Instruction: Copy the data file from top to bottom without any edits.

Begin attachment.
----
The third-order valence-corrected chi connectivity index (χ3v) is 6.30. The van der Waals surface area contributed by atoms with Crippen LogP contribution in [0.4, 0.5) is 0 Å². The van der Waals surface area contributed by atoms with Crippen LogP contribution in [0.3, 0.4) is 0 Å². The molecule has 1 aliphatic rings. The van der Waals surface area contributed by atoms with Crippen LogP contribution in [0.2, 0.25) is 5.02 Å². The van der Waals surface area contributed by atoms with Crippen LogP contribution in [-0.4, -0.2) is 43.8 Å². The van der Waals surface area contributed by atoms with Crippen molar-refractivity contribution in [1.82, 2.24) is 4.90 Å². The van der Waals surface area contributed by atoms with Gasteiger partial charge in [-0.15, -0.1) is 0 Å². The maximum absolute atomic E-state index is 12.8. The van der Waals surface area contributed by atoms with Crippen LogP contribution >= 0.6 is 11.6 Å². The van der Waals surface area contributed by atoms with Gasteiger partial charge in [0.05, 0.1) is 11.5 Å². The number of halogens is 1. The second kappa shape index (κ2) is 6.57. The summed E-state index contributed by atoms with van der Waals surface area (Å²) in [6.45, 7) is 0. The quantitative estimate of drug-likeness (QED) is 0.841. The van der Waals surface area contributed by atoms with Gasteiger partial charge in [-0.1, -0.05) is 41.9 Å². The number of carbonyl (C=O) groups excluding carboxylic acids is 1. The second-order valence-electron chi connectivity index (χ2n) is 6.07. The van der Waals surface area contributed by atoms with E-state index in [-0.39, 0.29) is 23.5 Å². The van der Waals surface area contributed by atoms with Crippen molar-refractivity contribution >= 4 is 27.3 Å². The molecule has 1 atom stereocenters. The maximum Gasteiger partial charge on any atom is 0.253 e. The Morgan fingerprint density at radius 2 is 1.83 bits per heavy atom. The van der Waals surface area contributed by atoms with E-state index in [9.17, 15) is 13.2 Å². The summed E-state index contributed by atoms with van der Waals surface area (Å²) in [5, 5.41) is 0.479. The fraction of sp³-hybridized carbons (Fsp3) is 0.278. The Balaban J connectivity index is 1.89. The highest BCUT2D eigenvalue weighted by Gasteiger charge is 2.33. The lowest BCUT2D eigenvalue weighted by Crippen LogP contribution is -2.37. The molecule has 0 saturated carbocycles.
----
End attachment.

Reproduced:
The third-order valence-corrected chi connectivity index (χ3v) is 6.30. The van der Waals surface area contributed by atoms with Crippen LogP contribution in [0.4, 0.5) is 0 Å². The van der Waals surface area contributed by atoms with Crippen LogP contribution in [0.3, 0.4) is 0 Å². The molecule has 1 aliphatic rings. The van der Waals surface area contributed by atoms with Crippen LogP contribution in [0.2, 0.25) is 5.02 Å². The van der Waals surface area contributed by atoms with Crippen LogP contribution in [-0.4, -0.2) is 43.8 Å². The van der Waals surface area contributed by atoms with Crippen molar-refractivity contribution in [1.82, 2.24) is 4.90 Å². The van der Waals surface area contributed by atoms with Gasteiger partial charge in [-0.15, -0.1) is 0 Å². The maximum absolute atomic E-state index is 12.8. The van der Waals surface area contributed by atoms with Crippen LogP contribution >= 0.6 is 11.6 Å². The van der Waals surface area contributed by atoms with Gasteiger partial charge in [0.05, 0.1) is 11.5 Å². The number of halogens is 1. The second kappa shape index (κ2) is 6.57. The summed E-state index contributed by atoms with van der Waals surface area (Å²) in [6.45, 7) is 0. The quantitative estimate of drug-likeness (QED) is 0.841. The van der Waals surface area contributed by atoms with Gasteiger partial charge in [-0.1, -0.05) is 41.9 Å². The number of carbonyl (C=O) groups excluding carboxylic acids is 1. The second-order valence-electron chi connectivity index (χ2n) is 6.07. The van der Waals surface area contributed by atoms with E-state index in [-0.39, 0.29) is 23.5 Å². The van der Waals surface area contributed by atoms with Crippen molar-refractivity contribution >= 4 is 27.3 Å². The molecule has 1 atom stereocenters. The maximum Gasteiger partial charge on any atom is 0.253 e. The Morgan fingerprint density at radius 2 is 1.83 bits per heavy atom. The van der Waals surface area contributed by atoms with E-state index in [9.17, 15) is 13.2 Å². The summed E-state index contributed by atoms with van der Waals surface area (Å²) in [5, 5.41) is 0.479. The fraction of sp³-hybridized carbons (Fsp3) is 0.278. The Balaban J connectivity index is 1.89. The highest BCUT2D eigenvalue weighted by Gasteiger charge is 2.33. The lowest BCUT2D eigenvalue weighted by Crippen LogP contribution is -2.37. The molecule has 0 saturated carbocycles.